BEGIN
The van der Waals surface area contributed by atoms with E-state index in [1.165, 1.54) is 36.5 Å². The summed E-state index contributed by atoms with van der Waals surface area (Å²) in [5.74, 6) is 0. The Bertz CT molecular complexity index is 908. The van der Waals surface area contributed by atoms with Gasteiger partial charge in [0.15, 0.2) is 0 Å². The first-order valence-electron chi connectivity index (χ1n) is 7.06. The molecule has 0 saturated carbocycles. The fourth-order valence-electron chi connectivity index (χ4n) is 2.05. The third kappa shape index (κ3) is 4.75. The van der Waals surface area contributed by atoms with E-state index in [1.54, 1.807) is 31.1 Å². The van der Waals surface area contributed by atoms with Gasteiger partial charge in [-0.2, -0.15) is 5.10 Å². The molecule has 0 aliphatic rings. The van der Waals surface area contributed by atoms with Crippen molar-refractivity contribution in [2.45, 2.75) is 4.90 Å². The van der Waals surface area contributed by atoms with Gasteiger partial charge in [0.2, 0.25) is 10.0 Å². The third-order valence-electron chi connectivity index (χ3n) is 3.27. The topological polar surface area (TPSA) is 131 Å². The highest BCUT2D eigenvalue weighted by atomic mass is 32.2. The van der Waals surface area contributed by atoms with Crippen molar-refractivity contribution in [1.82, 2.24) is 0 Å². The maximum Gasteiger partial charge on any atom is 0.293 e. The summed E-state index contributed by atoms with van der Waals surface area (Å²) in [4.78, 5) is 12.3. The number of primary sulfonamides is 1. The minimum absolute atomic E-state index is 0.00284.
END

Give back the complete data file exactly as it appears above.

The van der Waals surface area contributed by atoms with E-state index in [1.165, 1.54) is 36.5 Å². The summed E-state index contributed by atoms with van der Waals surface area (Å²) in [5.74, 6) is 0. The Bertz CT molecular complexity index is 908. The van der Waals surface area contributed by atoms with Gasteiger partial charge in [0.15, 0.2) is 0 Å². The first-order valence-electron chi connectivity index (χ1n) is 7.06. The molecule has 0 saturated carbocycles. The fourth-order valence-electron chi connectivity index (χ4n) is 2.05. The third kappa shape index (κ3) is 4.75. The van der Waals surface area contributed by atoms with E-state index in [1.54, 1.807) is 31.1 Å². The van der Waals surface area contributed by atoms with Gasteiger partial charge in [-0.2, -0.15) is 5.10 Å². The molecule has 0 aliphatic rings. The van der Waals surface area contributed by atoms with Crippen molar-refractivity contribution in [2.45, 2.75) is 4.90 Å². The van der Waals surface area contributed by atoms with Gasteiger partial charge in [0.2, 0.25) is 10.0 Å². The third-order valence-electron chi connectivity index (χ3n) is 3.27. The topological polar surface area (TPSA) is 131 Å². The highest BCUT2D eigenvalue weighted by atomic mass is 32.2. The van der Waals surface area contributed by atoms with Crippen molar-refractivity contribution in [1.82, 2.24) is 0 Å². The maximum Gasteiger partial charge on any atom is 0.293 e. The summed E-state index contributed by atoms with van der Waals surface area (Å²) in [4.78, 5) is 12.3. The number of primary sulfonamides is 1. The minimum absolute atomic E-state index is 0.00284.